WASHINGTON (AP) — A grocery store in Buffalo. A nightclub in Orlando. A Walmart in El Paso: All sites of hate-fueled violence against Black, Hispanic or LGBTQ Americans over the past five years. And all somber symbols of a “through line” of hate that must be rooted out, President Joe Biden said Thursday.
Biden pointed to new federal efforts to help schools, local law enforcement agencies and cultural institutions prevent and respond to such violence. He also called on Congress to impose stronger transparency requirements on social media companies, whose platforms allow anonymous hate to proliferate hate.
Among the attendees Thursday was Susan Bro, whose daughter Heather Heyer was killed at a white nationalist rally in Charlottesville, Virginia in 2017. In remarks introducing Biden, Bro spoke about how losing her daughter was part of a bigger story.
“Her murder resonated around the world. But the hate did not begin nor end there,” Bro said. “While my daughter’s death received so much national and international attention, all too often these hateful attacks are committed against people of color with unacceptably little public attention.”
Other attendees included Sarah Collins Rudolph, who lost an eye and still has pieces of glass inside her body from a Ku Klux Klan bombing that killed her sister and three other Black girls at a Birmingham, Alabama, church 59 years ago. And the family of Balbir Singh Sodhi, a Sikh man from Arizona who was killed in a hate crime four days after the Sept. 11 terrorist attacks in 2001.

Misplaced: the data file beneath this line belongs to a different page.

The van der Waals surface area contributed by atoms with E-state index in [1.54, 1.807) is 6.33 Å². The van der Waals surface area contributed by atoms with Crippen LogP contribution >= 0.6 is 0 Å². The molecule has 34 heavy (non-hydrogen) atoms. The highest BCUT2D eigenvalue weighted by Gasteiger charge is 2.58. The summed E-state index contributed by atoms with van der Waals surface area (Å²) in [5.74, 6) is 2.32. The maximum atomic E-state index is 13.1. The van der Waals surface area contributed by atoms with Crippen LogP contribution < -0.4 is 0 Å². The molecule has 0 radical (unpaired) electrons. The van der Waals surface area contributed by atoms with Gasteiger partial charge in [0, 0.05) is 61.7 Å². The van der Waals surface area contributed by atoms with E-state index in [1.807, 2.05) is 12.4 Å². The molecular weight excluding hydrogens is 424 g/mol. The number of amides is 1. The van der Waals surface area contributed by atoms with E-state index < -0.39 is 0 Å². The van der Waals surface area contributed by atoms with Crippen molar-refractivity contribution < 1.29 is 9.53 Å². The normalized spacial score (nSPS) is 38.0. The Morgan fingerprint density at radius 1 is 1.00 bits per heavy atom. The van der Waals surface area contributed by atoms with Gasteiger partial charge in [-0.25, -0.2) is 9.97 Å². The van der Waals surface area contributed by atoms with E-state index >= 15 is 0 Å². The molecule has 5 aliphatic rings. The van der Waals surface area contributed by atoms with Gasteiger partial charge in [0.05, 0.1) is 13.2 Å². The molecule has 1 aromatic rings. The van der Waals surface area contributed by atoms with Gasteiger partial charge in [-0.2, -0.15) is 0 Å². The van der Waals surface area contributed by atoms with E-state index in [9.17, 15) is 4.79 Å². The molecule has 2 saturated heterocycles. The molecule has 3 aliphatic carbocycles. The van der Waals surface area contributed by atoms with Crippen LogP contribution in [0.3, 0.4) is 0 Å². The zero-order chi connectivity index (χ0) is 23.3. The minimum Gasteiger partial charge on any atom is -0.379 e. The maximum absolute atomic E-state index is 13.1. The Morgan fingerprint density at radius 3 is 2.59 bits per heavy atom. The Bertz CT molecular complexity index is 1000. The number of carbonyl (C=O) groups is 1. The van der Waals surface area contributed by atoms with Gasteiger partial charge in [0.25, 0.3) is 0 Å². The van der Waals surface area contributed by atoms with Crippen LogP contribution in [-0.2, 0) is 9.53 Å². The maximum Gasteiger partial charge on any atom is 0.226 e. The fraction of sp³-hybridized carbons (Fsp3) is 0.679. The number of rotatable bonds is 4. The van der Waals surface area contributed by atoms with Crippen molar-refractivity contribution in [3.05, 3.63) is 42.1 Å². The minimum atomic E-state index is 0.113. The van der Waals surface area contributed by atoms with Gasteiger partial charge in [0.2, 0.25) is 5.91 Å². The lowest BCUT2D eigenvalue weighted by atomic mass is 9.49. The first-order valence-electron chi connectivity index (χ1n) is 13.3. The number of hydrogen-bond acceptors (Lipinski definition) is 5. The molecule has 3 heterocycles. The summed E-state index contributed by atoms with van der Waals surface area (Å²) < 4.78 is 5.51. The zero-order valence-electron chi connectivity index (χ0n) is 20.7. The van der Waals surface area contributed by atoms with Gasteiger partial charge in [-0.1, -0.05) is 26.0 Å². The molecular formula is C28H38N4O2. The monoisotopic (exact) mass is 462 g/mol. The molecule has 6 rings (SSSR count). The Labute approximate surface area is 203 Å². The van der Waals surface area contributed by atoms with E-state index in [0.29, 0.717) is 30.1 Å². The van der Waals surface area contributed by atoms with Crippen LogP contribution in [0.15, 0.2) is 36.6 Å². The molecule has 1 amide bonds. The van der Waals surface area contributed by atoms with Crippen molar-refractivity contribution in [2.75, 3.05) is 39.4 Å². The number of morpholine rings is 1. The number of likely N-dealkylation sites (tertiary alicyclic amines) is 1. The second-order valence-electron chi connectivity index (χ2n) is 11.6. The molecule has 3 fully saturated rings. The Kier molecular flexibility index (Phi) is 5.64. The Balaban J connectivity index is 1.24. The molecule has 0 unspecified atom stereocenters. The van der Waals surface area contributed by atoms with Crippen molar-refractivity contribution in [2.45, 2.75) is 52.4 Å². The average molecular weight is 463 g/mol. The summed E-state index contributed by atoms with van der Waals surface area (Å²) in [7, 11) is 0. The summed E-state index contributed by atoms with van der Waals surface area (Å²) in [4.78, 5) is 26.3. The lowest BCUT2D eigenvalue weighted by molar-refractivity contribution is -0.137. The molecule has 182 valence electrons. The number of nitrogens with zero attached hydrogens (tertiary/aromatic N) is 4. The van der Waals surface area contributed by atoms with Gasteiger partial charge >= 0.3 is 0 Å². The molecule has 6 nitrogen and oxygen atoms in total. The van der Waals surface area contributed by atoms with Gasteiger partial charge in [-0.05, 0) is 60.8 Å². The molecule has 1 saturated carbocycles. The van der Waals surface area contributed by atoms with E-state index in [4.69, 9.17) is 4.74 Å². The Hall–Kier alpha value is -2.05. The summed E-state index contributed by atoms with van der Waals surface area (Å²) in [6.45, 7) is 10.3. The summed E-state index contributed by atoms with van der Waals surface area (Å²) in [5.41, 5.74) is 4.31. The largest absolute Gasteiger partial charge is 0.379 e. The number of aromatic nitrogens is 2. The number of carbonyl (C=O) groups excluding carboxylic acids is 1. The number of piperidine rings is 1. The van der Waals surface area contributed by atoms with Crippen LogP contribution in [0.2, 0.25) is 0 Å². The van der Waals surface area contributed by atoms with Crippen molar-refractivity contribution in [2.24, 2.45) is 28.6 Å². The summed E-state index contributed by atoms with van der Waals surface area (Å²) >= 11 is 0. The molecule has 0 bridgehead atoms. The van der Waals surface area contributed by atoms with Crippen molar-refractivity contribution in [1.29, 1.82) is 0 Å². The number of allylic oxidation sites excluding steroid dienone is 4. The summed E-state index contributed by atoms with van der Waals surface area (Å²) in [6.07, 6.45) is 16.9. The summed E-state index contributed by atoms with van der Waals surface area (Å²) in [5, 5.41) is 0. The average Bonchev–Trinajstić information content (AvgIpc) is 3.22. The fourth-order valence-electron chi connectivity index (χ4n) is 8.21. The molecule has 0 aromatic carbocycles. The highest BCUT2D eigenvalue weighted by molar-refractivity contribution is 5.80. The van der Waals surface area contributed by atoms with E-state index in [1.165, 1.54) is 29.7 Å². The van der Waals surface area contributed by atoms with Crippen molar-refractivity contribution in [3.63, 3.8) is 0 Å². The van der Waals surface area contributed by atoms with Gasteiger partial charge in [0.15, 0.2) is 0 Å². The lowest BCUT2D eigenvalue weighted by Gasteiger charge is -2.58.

Law enforcement officials across the country are warning and being warned about an increase in threats and the potential for violent attacks on federal agents or buildings in the wake of the FBI’s search of Trump’s Mar-a-Lago home.
“We must stand together and we must clearly say that a harm against any one of us is a harm against all of us,” Vice President Kamala Harris said in her opening remarks Thursday. “We are at an inflection point in our history, and indeed, our democracy. Years from now, our children and our grandchildren, they’re going to ask us, ‘What did you do in that moment?’”